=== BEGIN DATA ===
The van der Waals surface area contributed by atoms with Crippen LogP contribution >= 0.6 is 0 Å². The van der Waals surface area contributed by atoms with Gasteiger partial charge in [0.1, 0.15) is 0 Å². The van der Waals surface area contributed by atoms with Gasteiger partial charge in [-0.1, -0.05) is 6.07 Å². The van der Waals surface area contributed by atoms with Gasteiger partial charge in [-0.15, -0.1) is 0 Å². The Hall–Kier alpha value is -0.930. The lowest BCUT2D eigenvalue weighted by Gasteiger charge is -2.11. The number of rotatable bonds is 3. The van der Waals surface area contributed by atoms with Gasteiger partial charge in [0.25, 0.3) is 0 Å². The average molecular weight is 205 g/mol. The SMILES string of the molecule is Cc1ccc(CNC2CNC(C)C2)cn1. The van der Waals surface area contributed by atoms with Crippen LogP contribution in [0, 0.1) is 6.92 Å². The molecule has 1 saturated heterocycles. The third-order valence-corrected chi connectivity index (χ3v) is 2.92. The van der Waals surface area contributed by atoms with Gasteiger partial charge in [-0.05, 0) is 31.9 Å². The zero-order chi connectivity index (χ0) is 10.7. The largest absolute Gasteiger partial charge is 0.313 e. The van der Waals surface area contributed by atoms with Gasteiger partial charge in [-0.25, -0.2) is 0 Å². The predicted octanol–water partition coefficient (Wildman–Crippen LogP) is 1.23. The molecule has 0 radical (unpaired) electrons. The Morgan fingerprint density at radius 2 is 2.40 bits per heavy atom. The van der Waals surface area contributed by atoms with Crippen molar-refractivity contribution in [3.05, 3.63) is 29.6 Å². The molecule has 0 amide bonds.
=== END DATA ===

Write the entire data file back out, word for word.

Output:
The van der Waals surface area contributed by atoms with Crippen LogP contribution >= 0.6 is 0 Å². The van der Waals surface area contributed by atoms with Gasteiger partial charge in [0.1, 0.15) is 0 Å². The van der Waals surface area contributed by atoms with Gasteiger partial charge in [-0.1, -0.05) is 6.07 Å². The van der Waals surface area contributed by atoms with Gasteiger partial charge in [-0.15, -0.1) is 0 Å². The Hall–Kier alpha value is -0.930. The lowest BCUT2D eigenvalue weighted by Gasteiger charge is -2.11. The number of rotatable bonds is 3. The van der Waals surface area contributed by atoms with Gasteiger partial charge in [0.25, 0.3) is 0 Å². The average molecular weight is 205 g/mol. The SMILES string of the molecule is Cc1ccc(CNC2CNC(C)C2)cn1. The van der Waals surface area contributed by atoms with Crippen LogP contribution in [0, 0.1) is 6.92 Å². The molecule has 1 saturated heterocycles. The third-order valence-corrected chi connectivity index (χ3v) is 2.92. The van der Waals surface area contributed by atoms with Gasteiger partial charge in [-0.05, 0) is 31.9 Å². The zero-order chi connectivity index (χ0) is 10.7. The largest absolute Gasteiger partial charge is 0.313 e. The van der Waals surface area contributed by atoms with Gasteiger partial charge in [-0.25, -0.2) is 0 Å². The predicted octanol–water partition coefficient (Wildman–Crippen LogP) is 1.23. The molecule has 0 radical (unpaired) electrons. The Morgan fingerprint density at radius 2 is 2.40 bits per heavy atom. The van der Waals surface area contributed by atoms with Crippen molar-refractivity contribution in [3.05, 3.63) is 29.6 Å². The molecule has 0 amide bonds.